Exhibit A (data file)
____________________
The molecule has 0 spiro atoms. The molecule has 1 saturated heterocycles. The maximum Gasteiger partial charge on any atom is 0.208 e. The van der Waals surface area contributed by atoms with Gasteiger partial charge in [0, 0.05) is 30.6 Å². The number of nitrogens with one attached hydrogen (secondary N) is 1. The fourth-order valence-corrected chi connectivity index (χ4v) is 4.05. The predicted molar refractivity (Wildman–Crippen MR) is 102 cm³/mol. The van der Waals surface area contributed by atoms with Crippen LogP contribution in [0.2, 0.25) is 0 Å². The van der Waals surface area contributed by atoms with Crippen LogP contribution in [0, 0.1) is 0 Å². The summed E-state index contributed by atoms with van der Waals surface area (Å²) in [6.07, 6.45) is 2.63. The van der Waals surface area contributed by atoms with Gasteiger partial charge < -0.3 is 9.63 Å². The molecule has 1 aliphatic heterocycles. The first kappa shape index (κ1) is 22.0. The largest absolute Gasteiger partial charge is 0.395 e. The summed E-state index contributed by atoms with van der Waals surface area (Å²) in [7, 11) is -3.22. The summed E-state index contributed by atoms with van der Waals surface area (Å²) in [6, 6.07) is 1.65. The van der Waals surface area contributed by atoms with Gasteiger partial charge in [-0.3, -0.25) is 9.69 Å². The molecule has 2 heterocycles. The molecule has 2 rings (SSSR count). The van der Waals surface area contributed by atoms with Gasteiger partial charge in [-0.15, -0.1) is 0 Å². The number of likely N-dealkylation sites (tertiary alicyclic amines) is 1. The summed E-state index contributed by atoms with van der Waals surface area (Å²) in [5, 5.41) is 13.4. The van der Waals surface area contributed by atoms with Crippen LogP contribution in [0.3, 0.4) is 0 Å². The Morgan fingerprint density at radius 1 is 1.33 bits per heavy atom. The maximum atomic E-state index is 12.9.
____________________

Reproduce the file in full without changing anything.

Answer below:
The molecule has 0 spiro atoms. The molecule has 1 saturated heterocycles. The maximum Gasteiger partial charge on any atom is 0.208 e. The van der Waals surface area contributed by atoms with Gasteiger partial charge in [0, 0.05) is 30.6 Å². The number of nitrogens with one attached hydrogen (secondary N) is 1. The fourth-order valence-corrected chi connectivity index (χ4v) is 4.05. The predicted molar refractivity (Wildman–Crippen MR) is 102 cm³/mol. The van der Waals surface area contributed by atoms with Crippen LogP contribution in [0.2, 0.25) is 0 Å². The van der Waals surface area contributed by atoms with Crippen LogP contribution in [0, 0.1) is 0 Å². The summed E-state index contributed by atoms with van der Waals surface area (Å²) in [6.07, 6.45) is 2.63. The van der Waals surface area contributed by atoms with Gasteiger partial charge < -0.3 is 9.63 Å². The molecule has 1 aliphatic heterocycles. The first kappa shape index (κ1) is 22.0. The largest absolute Gasteiger partial charge is 0.395 e. The summed E-state index contributed by atoms with van der Waals surface area (Å²) in [7, 11) is -3.22. The summed E-state index contributed by atoms with van der Waals surface area (Å²) in [6, 6.07) is 1.65. The van der Waals surface area contributed by atoms with Gasteiger partial charge in [-0.3, -0.25) is 9.69 Å². The molecule has 2 heterocycles. The molecule has 2 rings (SSSR count). The van der Waals surface area contributed by atoms with Gasteiger partial charge in [-0.15, -0.1) is 0 Å². The number of likely N-dealkylation sites (tertiary alicyclic amines) is 1. The summed E-state index contributed by atoms with van der Waals surface area (Å²) in [5, 5.41) is 13.4. The van der Waals surface area contributed by atoms with Crippen LogP contribution in [0.3, 0.4) is 0 Å². The Morgan fingerprint density at radius 1 is 1.33 bits per heavy atom. The maximum atomic E-state index is 12.9.